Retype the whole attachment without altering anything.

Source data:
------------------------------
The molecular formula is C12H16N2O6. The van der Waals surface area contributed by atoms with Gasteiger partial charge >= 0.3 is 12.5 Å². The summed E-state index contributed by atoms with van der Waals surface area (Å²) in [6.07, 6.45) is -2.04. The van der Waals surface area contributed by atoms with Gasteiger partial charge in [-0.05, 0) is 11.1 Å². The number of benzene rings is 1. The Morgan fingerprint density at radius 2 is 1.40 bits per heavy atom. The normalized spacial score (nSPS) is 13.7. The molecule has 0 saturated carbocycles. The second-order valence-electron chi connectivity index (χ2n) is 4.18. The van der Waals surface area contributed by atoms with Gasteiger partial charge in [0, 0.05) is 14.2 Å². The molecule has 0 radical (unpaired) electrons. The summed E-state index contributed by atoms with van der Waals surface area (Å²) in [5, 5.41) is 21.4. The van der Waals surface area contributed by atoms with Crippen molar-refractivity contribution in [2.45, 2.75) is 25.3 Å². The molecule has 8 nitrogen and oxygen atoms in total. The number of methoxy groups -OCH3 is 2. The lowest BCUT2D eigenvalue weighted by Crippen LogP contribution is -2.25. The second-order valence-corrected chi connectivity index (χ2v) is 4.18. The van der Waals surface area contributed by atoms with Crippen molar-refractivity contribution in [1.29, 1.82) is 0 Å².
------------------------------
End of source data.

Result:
The molecular formula is C12H16N2O6. The van der Waals surface area contributed by atoms with Gasteiger partial charge >= 0.3 is 12.5 Å². The summed E-state index contributed by atoms with van der Waals surface area (Å²) in [6.07, 6.45) is -2.04. The van der Waals surface area contributed by atoms with Gasteiger partial charge in [-0.05, 0) is 11.1 Å². The number of benzene rings is 1. The Morgan fingerprint density at radius 2 is 1.40 bits per heavy atom. The normalized spacial score (nSPS) is 13.7. The molecule has 0 saturated carbocycles. The second-order valence-electron chi connectivity index (χ2n) is 4.18. The van der Waals surface area contributed by atoms with Gasteiger partial charge in [0, 0.05) is 14.2 Å². The molecule has 0 radical (unpaired) electrons. The summed E-state index contributed by atoms with van der Waals surface area (Å²) in [5, 5.41) is 21.4. The van der Waals surface area contributed by atoms with Crippen molar-refractivity contribution in [2.45, 2.75) is 25.3 Å². The molecule has 8 nitrogen and oxygen atoms in total. The number of methoxy groups -OCH3 is 2. The lowest BCUT2D eigenvalue weighted by Crippen LogP contribution is -2.25. The second-order valence-corrected chi connectivity index (χ2v) is 4.18. The van der Waals surface area contributed by atoms with Crippen molar-refractivity contribution in [1.29, 1.82) is 0 Å².